Keyword - Antiviral defense (KW-0051)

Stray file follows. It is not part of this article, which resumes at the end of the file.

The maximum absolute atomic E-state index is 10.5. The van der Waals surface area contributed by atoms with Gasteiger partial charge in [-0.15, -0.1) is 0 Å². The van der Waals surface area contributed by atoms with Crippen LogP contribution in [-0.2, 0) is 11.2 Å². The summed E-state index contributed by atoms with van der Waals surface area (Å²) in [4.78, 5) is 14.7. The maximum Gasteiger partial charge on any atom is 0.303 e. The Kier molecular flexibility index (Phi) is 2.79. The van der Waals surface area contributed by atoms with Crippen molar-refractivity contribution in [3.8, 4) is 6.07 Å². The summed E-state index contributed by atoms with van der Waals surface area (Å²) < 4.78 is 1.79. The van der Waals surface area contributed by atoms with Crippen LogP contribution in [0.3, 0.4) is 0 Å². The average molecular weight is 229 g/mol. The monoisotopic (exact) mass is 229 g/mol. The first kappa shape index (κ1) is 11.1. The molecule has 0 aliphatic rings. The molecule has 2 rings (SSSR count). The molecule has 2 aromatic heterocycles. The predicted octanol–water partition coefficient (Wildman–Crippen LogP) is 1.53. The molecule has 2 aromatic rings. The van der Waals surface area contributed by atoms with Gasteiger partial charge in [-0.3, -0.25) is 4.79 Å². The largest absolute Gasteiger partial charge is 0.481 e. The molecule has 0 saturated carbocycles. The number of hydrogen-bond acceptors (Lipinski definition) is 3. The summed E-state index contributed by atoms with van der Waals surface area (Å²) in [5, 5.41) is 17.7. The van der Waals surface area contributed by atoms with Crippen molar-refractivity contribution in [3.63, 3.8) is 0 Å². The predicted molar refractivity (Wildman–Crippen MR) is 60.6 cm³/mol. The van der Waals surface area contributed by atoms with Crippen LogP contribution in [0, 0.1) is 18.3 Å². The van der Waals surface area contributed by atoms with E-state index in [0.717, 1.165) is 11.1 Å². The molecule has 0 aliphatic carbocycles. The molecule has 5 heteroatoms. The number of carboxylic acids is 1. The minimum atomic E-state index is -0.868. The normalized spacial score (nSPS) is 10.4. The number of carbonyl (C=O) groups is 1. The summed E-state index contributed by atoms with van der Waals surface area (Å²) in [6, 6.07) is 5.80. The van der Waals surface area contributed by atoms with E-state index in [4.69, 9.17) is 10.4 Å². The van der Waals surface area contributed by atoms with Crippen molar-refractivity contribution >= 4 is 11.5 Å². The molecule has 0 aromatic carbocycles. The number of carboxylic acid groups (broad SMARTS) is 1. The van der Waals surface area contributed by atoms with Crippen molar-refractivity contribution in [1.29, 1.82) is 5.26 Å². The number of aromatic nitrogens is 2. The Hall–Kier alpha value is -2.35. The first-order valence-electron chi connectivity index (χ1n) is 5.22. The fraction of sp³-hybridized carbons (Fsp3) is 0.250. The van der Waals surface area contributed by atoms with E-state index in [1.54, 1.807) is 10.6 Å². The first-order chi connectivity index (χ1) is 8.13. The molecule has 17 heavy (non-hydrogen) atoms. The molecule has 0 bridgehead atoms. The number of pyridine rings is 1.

Protein synthesized or activated in the cell in response to viral infection, or protein with specific antiviral activity within the cell. Eukaryotic cells have an innate immune mechanism to fight viral infection, which is activated through the interferon signaling pathway or through dsRNA detection in the cytoplasm. It leads to the establishment of an antiviral cell state, which prevents virus replication or induces apoptosis. Most viruses have developed specific proteins to prevent the establishment of an antiviral state. About half of all bacteria and most archaea have a CRISPR (clustered regularly interspersed short plaindromic repeats) system of adaptive immunity to exogenous DNA. CRISPRs clusters are tandem arrays of alternating repeats and spacers, where the spacers in some cases are homologous to sequences from virus and plasmid genomes. The CRISPR arrays are transcribed, processed and in some way aid in detection and resistance to foreign DNA. In at least a few bacteria (E.coli, S.epidermidis) it seems DNA is the target, whereas in Pyrococcus furiosis it seems the CRISPR system targets RNA.